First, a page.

The marketing brochure of Hair Port Ltd., the Salon and Day Spa, never mentions the word "beauty."

The omission is intentional, said Karen Bryan, owner of the Sterling spa with her husband, Bill. Bryan, who opened her shop as a hair salon in 1977, said today's women -- and more and more men -- turn up their noses at the notion of beauty. But they are slaves to what she calls "maintenance."

For Bryan, 49, the challenge has been to evolve with her customers, who are increasingly practical, time-pressed and tuned in to what their bodies need.

"We have to take away that feeling of `This is self-indulgent,' " she said. "It is not self-indulgent to exercise, eat well." The same goes, she said, for getting a facial, a pedicure or a massage.

Bryan began gradually, adding such services as nail and skin care at the original Sterling Park shop. She moved to a larger space in the Countryside Shopping Center in 1986 and, two years ago, turned it into a full-service day spa. She realized that "people want one-stop shopping."

Bryan designed Hair Port's "quiet room," where clients wait between services, to reflect comfort and well-being -- not luxury or pampering. The decor -- Victorian-style furniture in muted colors and sponge-painted walls -- was carefully chosen as a stress-reducer for people who spend much of their time fighting traffic.

"If you notice in here, the colors are not feminine," Bryan said. No pinks, no pastels. The frilly look is out, in part because it would turn off her fastest growing client segment: men.

Male clients make up 20 percent of Bryan's day spa customers, up from zero five years ago.

This reflects a national trend as the image of the day spa as a necessity for health and well-being takes hold, said Hannelure Leavy, founder of Day Spa Association in New Jersey.

"They're beginning to realize you can still be macho and get a facial," said Hair Port spa manager Reid Berry, noting that several Washington Redskins players are regular clients ("People are going to say, `Now we know why they didn't do well. . . . They were worried about getting a sunburn,' " Berry laughed.)

Of course, most men choose the Hair Port men's "sports facial," which takes 30 minutes as opposed to an hour and involves only the basics -- facial mask, exfoliation and neck massage (no seaweed, for example).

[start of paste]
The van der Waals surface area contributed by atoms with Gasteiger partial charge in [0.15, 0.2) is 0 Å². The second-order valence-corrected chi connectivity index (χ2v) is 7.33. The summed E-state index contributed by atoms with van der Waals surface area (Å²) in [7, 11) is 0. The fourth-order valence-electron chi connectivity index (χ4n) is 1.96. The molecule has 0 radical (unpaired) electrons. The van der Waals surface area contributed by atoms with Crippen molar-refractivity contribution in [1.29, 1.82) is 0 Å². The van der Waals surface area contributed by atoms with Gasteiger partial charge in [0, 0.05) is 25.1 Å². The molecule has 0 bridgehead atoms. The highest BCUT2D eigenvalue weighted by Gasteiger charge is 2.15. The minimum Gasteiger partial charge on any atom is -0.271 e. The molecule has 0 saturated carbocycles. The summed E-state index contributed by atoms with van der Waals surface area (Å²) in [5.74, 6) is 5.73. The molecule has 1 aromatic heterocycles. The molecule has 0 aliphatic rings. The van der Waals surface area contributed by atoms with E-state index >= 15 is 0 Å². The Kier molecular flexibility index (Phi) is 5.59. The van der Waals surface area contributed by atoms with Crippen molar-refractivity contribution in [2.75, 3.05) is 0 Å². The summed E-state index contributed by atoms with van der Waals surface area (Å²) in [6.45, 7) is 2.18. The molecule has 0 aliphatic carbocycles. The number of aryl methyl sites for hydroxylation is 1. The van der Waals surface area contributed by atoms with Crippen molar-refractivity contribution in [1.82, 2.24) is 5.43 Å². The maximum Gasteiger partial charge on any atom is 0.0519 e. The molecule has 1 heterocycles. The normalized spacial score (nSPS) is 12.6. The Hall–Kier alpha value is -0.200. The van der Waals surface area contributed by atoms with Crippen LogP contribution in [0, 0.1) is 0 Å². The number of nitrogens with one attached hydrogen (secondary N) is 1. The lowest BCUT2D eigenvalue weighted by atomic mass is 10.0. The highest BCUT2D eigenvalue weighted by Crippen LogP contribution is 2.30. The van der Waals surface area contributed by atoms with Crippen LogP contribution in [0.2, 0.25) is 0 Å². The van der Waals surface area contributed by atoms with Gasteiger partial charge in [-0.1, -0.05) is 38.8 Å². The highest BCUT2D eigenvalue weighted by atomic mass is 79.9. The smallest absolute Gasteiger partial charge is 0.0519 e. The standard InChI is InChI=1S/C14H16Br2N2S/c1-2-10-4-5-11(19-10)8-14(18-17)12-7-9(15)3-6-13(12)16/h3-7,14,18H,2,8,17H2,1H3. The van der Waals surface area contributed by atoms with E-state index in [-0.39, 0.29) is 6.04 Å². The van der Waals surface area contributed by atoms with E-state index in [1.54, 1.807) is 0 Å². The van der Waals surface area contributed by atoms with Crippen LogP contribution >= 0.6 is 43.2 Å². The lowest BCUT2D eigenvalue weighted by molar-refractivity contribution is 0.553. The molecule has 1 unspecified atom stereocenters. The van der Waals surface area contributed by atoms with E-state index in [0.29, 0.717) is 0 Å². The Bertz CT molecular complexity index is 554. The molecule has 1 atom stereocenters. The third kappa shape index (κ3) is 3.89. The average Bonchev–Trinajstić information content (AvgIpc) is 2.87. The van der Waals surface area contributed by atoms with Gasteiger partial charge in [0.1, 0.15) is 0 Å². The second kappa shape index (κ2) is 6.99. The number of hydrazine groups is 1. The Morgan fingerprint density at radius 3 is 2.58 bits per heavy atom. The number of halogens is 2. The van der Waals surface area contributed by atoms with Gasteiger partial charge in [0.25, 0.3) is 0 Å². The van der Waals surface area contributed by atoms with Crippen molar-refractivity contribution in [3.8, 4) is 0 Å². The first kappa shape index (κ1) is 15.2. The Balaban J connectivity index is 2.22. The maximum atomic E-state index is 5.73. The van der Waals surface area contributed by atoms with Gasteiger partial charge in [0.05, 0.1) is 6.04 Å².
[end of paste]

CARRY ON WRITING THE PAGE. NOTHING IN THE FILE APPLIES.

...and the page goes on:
But Bryan said her services for men and women are increasingly overlapping. In her latest marketing materials, she did away with the Men Only section. And she no longer relies as heavily on girlfriends and wives to persuade men to come in.

Leavy said she is not surprised that men are getting bolder about the day spa experience. "Once a man experiences a facial, he's hooked," she said.

"It was a well-kept secret," said Ron Bury, 59, who gets a facial every month or so at Hair Port. His wife suggested that he try it several years ago, and he liked the way it made him feel. "It helps a lot with stress," he said. "That's one of the primary benefits."

Bury said he feels comfortable at Hair Port, although he said Bryan might try keeping more men's magazines around.

Tony Hopson has gone to Bryan for years to have his hair cut. He also has had the occasional massage but thinks he's ready to step up his day spa usage.

He credits Bryan with putting men at ease. Indeed, Bryan, who still does hair one day a week, "is one of the very few hairdressers that is really knowledgeable about a razor cut," said Hopson, 52. "I'm very particular about my hair."

Gender aside, one of the biggest changes in spa consumers is the question they ask when they call to make an appointment. "They used to say, `What does it cost?' Now they say, `How much time does it take?' " Bryan said.

Her most popular time slot, she said, is 7 a.m. Saturday. "They can get in here and be on the ballfield by 9."

Another growing service is the express package, which takes about as long as a leisurely lunch. Years ago, it was not unheard of for Loudoun County women to drive to Washington for a day at a spa. Today, Bryan said, they want the spa not to be a special occasion but part of their routine.

"And they don't have time to go to D.C. and spend four hours," she said. Instead, her clients often feel the same way about the spa as they do about an exercise routine -- there is always time for 30 minutes a day. Then, "it's not pampering; that's taking care of yourself."

Bryan said she rarely has time to enjoy her own spa, although she makes sure to have regular pedicures. She spends most of her time at the front desk, where she can help customers and listen to their comments.

One thing she has learned, she said, is that the front desk shouldn't be in front. She is looking for a way to handle scheduling and phone calls in another part of the shop to remove the hustle and bustle from clients' view.

Bryan said people want to step into the spa and forget about the outside world, something a ringing phone makes difficult. She understands the desire to escape: She held an office job for a single day before telling her mother she could never do that for the rest of her life.

"I started going to beauty school the next week," she said.

CAPTION: Joyce St. Onge gets a pedicure from Camvan Huynh at the Hair Port salon and day spa in Sterling, which offers a range of services. Clients, said owner Karen Bryan, want "one-stop shopping."

CAPTION: Most of the Hair Port clients are women, like Janice Harvey, above, relaxing during a facial. Men, however, are the day spa's fastest growing client segment, making up about 20 percent of customers.